"The next step is to find out more about the activity of this digestive enzyme, and whether this might prove a useful biomarker or target for the treatment of obesity. In the future, a simple blood or saliva test might be used to measure levels of key enzymes such as amylase in the body and therefore shape dietary advice for both overweight and underweight people. Treatments are a long way away but this is an important step in realizing that all of us digest and metabolize food differently – and we can move away from 'one-size fits all diets' to more personalized approaches."

Researchers in another study now have a new guide for measuring food consumption

Scientists have to make conclusions about total caloric intake over days or longer when doing research. So now Scripps Florida scientists offer a new 'best practices' nutrition measurement for researchers, says a new study, "Quantifying Drosophila Food Intake: Comparative Analysis of Current Methodology," published online ahead of print on March 30, 2014 by the journal Nature Methods. Authors include Angela M Phillips, Sany Hoxha and Keith J Lizotte of the Scripps Research Institute (TSRI).

At first glance, measuring what the common fruit fly eats might seem like a trivial matter, but it is absolutely critical when it comes to conducting studies of aging, health, metabolism and disease. How researchers measure consumption can make all the difference in the accuracy of a study's conclusions. You also may wish to check out the site, "Researchers reverse a liver disorder in mice by correcting a mutated gene." Or check out a September 9, 2013 Life Extension magazine article, "Myths of Paleo, Part Three: The Amylase Gene."

Measuring food consumption

Scientists from the Florida campus of The Scripps Research Institute (TSRI) have developed what amounts to a best practices guide to the most accurate way of measuring fruit fly food consumption that could lead to more informed research and better decisions about directions in further studies.

"While our study isn't the final technical reference on measuring fly food consumption, it will help guide researchers to think more carefully about nutrition and nutrient intake in their own studies," said TSRI Assistant Professor William Ja, who led the study, according to the March 30, 2014 news release, "Scripps Florida scientists offer 'best practices' nutrition measurement for researchers.."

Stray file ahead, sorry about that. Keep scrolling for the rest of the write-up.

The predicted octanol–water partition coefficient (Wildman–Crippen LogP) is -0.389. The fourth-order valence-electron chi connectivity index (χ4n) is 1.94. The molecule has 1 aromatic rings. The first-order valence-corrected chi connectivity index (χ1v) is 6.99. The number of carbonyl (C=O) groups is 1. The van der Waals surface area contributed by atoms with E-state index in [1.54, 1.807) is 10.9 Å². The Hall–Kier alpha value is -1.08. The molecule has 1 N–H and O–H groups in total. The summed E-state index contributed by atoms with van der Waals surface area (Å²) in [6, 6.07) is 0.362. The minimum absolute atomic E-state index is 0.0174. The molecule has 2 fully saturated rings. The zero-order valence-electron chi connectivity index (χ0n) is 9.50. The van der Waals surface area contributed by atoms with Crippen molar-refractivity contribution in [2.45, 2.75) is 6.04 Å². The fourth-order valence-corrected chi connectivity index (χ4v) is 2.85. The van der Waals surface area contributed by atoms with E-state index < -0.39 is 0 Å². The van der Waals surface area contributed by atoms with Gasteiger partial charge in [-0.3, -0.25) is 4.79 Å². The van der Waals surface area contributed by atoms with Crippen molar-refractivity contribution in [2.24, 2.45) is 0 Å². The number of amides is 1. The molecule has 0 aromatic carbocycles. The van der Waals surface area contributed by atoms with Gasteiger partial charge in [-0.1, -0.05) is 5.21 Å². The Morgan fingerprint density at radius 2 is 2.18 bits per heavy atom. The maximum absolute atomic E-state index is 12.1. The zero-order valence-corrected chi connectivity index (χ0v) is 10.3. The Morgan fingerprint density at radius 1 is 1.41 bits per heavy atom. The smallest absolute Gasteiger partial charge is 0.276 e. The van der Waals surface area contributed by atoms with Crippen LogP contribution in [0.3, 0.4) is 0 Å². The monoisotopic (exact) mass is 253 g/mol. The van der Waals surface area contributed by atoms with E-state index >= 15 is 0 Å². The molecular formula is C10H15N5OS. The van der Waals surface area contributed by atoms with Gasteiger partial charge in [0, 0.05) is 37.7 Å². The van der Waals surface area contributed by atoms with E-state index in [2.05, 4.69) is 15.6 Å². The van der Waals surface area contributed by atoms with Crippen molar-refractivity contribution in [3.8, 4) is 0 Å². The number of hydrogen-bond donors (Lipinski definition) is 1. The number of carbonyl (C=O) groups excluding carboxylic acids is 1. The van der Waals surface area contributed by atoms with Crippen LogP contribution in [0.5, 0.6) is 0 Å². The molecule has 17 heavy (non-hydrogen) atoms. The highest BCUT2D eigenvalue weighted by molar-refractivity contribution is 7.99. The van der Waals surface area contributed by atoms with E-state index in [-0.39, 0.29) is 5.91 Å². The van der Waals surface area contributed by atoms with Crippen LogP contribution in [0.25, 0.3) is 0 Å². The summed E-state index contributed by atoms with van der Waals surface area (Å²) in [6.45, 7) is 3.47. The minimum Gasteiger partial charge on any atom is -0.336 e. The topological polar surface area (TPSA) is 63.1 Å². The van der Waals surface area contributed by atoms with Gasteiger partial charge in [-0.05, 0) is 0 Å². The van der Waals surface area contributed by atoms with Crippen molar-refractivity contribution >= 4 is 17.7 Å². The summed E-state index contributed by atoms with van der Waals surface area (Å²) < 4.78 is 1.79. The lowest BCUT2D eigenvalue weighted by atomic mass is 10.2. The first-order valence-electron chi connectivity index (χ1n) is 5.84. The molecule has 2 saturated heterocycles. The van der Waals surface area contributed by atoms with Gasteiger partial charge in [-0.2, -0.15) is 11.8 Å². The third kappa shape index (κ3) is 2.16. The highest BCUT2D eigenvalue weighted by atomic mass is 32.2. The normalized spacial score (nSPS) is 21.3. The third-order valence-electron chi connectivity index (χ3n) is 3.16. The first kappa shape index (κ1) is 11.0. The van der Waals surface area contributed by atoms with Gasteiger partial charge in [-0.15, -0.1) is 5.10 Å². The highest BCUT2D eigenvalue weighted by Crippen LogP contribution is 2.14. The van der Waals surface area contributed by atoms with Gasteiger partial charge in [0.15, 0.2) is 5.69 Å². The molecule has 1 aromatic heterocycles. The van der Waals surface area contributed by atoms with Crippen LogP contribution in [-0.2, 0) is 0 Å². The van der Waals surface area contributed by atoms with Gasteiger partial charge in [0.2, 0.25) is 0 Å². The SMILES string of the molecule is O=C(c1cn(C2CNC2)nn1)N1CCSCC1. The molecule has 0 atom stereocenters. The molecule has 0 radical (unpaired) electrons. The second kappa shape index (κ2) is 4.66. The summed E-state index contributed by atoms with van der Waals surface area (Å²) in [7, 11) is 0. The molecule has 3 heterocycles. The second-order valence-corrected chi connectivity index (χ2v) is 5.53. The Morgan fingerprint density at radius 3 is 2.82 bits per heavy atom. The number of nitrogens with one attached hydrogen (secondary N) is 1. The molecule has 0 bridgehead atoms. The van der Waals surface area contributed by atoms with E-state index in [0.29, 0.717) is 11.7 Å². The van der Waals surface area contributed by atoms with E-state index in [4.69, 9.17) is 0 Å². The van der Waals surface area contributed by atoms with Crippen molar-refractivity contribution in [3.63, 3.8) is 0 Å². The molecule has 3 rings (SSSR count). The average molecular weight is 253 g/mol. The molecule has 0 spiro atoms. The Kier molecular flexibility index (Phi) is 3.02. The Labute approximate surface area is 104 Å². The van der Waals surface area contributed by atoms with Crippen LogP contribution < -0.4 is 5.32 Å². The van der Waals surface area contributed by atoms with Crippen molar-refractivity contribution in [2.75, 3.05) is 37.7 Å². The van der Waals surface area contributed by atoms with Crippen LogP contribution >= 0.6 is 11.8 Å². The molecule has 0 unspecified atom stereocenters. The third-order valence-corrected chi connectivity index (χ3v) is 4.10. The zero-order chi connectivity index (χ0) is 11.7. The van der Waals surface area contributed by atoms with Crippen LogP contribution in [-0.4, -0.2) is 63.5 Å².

Researchers, Ja said, generally haven't given sufficient thought to feeding and nutrient intake when it comes to measuring fruit fly behavior, metabolism and health

"If you're making a huge effort to change an animal's diet and trying to draw conclusions about what nutrition and nutrients do to animal health and lifespan," he said, according to the news release, "then one of the most fundamental parameters is accurately measuring food intake."

TSRI Research Associate Sonali Deshpande, a first author of the study with graduate student Ariadna Amador and former TSRI Research Associate Gil Carvalho, underlined the importance of using the best measurement methods. "Drug studies, in particular, where compounds are added to fly food, are difficult to interpret without proper measurement of food and drug intake," she said.

Separate food and drug intake need to be measured, even when both are compounded together

In the study, the team determined that radioisotope labeling food is the most sensitive and consistently accurate feeding method now available—levels of accumulated isotope are later measured in the animals. This method's main limitation appears to be underestimation of consumption due to excretion.

For the most accurate measurement, the study suggested pairing radioisotope labeling with a more low-tech approach, such as the capillary feeder (CAFE). The CAFE assay, introduced by Ja in 2007, is similar to a water dispenser used for pet hamsters, but on a smaller scale.

"In a significant number of studies, we found that researchers appeared indifferent to the impact feeding might have on the experiment," Ja said, according to the news release. "This doesn't seem like good science to me. Can you imagine doing a mouse experiment, saying that you watched mice for four hours and saw no difference in feeding, then make conclusions about total caloric intake over days or longer?" The funders supporting the study are the National Institutes of Health (grants R00AG030493 and R21DK092735), the Ellison Medical Foundation, and the Glenn Foundation for Medical Research.